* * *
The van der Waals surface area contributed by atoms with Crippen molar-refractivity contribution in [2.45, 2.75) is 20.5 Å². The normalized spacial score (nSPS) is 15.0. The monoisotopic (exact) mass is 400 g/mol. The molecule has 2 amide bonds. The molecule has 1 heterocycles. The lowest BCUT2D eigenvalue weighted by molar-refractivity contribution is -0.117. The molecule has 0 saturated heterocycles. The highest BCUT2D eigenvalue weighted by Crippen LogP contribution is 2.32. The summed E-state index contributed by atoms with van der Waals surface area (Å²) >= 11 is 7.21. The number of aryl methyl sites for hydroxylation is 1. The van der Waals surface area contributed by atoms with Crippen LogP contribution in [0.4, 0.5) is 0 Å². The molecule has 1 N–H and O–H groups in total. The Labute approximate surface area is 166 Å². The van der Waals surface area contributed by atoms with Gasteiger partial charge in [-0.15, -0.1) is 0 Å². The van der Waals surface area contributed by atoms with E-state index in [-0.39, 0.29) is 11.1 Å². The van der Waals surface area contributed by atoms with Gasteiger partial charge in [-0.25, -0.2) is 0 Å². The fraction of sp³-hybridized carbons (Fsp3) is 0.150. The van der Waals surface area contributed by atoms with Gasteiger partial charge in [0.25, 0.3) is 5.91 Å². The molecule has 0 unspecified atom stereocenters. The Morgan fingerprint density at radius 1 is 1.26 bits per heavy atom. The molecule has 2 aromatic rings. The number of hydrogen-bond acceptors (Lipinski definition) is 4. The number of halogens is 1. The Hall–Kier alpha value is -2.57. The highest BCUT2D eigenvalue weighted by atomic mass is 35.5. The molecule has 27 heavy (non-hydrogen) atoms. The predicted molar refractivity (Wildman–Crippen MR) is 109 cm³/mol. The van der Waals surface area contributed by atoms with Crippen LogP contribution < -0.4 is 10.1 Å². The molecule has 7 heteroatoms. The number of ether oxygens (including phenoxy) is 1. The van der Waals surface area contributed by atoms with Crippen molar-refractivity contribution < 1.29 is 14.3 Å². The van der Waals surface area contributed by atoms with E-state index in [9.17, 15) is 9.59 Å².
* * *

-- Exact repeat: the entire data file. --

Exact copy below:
The van der Waals surface area contributed by atoms with Crippen molar-refractivity contribution in [2.45, 2.75) is 20.5 Å². The normalized spacial score (nSPS) is 15.0. The monoisotopic (exact) mass is 400 g/mol. The molecule has 2 amide bonds. The molecule has 1 heterocycles. The lowest BCUT2D eigenvalue weighted by molar-refractivity contribution is -0.117. The molecule has 0 saturated heterocycles. The highest BCUT2D eigenvalue weighted by Crippen LogP contribution is 2.32. The summed E-state index contributed by atoms with van der Waals surface area (Å²) >= 11 is 7.21. The number of aryl methyl sites for hydroxylation is 1. The van der Waals surface area contributed by atoms with Crippen LogP contribution in [0.4, 0.5) is 0 Å². The molecule has 1 N–H and O–H groups in total. The Labute approximate surface area is 166 Å². The van der Waals surface area contributed by atoms with Gasteiger partial charge in [-0.15, -0.1) is 0 Å². The van der Waals surface area contributed by atoms with E-state index in [-0.39, 0.29) is 11.1 Å². The van der Waals surface area contributed by atoms with Gasteiger partial charge in [-0.25, -0.2) is 0 Å². The fraction of sp³-hybridized carbons (Fsp3) is 0.150. The van der Waals surface area contributed by atoms with Gasteiger partial charge in [0.25, 0.3) is 5.91 Å². The molecule has 0 unspecified atom stereocenters. The Morgan fingerprint density at radius 1 is 1.26 bits per heavy atom. The molecule has 2 aromatic rings. The number of hydrogen-bond acceptors (Lipinski definition) is 4. The number of halogens is 1. The Hall–Kier alpha value is -2.57. The highest BCUT2D eigenvalue weighted by atomic mass is 35.5. The molecule has 27 heavy (non-hydrogen) atoms. The predicted molar refractivity (Wildman–Crippen MR) is 109 cm³/mol. The van der Waals surface area contributed by atoms with Crippen LogP contribution < -0.4 is 10.1 Å². The molecule has 7 heteroatoms. The number of ether oxygens (including phenoxy) is 1. The van der Waals surface area contributed by atoms with Crippen molar-refractivity contribution < 1.29 is 14.3 Å². The van der Waals surface area contributed by atoms with E-state index in [9.17, 15) is 9.59 Å².